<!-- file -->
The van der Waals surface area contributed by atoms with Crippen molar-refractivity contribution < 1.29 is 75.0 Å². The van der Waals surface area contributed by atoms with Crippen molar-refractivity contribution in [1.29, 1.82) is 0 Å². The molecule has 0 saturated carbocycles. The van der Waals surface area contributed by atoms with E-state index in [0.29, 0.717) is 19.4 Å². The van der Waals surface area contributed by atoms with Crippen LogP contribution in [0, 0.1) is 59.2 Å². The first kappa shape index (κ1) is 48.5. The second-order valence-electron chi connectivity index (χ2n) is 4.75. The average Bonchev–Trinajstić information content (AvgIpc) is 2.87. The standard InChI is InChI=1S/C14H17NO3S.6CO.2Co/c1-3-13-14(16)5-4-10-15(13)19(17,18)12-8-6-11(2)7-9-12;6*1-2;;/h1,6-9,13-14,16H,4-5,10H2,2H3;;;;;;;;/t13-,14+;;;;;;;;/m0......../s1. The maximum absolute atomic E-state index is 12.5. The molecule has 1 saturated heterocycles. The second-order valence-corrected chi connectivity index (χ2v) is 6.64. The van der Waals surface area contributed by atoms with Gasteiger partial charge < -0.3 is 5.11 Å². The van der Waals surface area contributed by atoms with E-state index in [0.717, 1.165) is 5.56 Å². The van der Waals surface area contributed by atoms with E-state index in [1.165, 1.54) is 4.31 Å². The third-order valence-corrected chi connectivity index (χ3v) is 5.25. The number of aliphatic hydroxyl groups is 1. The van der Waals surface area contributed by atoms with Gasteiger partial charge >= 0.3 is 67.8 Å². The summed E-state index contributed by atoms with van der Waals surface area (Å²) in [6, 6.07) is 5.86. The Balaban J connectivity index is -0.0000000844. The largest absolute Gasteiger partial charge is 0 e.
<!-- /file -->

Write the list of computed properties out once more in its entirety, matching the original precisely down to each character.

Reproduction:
The van der Waals surface area contributed by atoms with Crippen molar-refractivity contribution < 1.29 is 75.0 Å². The van der Waals surface area contributed by atoms with Crippen molar-refractivity contribution in [1.29, 1.82) is 0 Å². The molecule has 0 saturated carbocycles. The van der Waals surface area contributed by atoms with E-state index in [0.29, 0.717) is 19.4 Å². The van der Waals surface area contributed by atoms with Crippen LogP contribution in [0, 0.1) is 59.2 Å². The first kappa shape index (κ1) is 48.5. The second-order valence-electron chi connectivity index (χ2n) is 4.75. The average Bonchev–Trinajstić information content (AvgIpc) is 2.87. The standard InChI is InChI=1S/C14H17NO3S.6CO.2Co/c1-3-13-14(16)5-4-10-15(13)19(17,18)12-8-6-11(2)7-9-12;6*1-2;;/h1,6-9,13-14,16H,4-5,10H2,2H3;;;;;;;;/t13-,14+;;;;;;;;/m0......../s1. The maximum absolute atomic E-state index is 12.5. The molecule has 1 saturated heterocycles. The second-order valence-corrected chi connectivity index (χ2v) is 6.64. The van der Waals surface area contributed by atoms with Gasteiger partial charge < -0.3 is 5.11 Å². The van der Waals surface area contributed by atoms with E-state index in [0.717, 1.165) is 5.56 Å². The van der Waals surface area contributed by atoms with E-state index in [1.165, 1.54) is 4.31 Å². The third-order valence-corrected chi connectivity index (χ3v) is 5.25. The number of aliphatic hydroxyl groups is 1. The van der Waals surface area contributed by atoms with Gasteiger partial charge >= 0.3 is 67.8 Å². The summed E-state index contributed by atoms with van der Waals surface area (Å²) in [6, 6.07) is 5.86. The Balaban J connectivity index is -0.0000000844. The largest absolute Gasteiger partial charge is 0 e.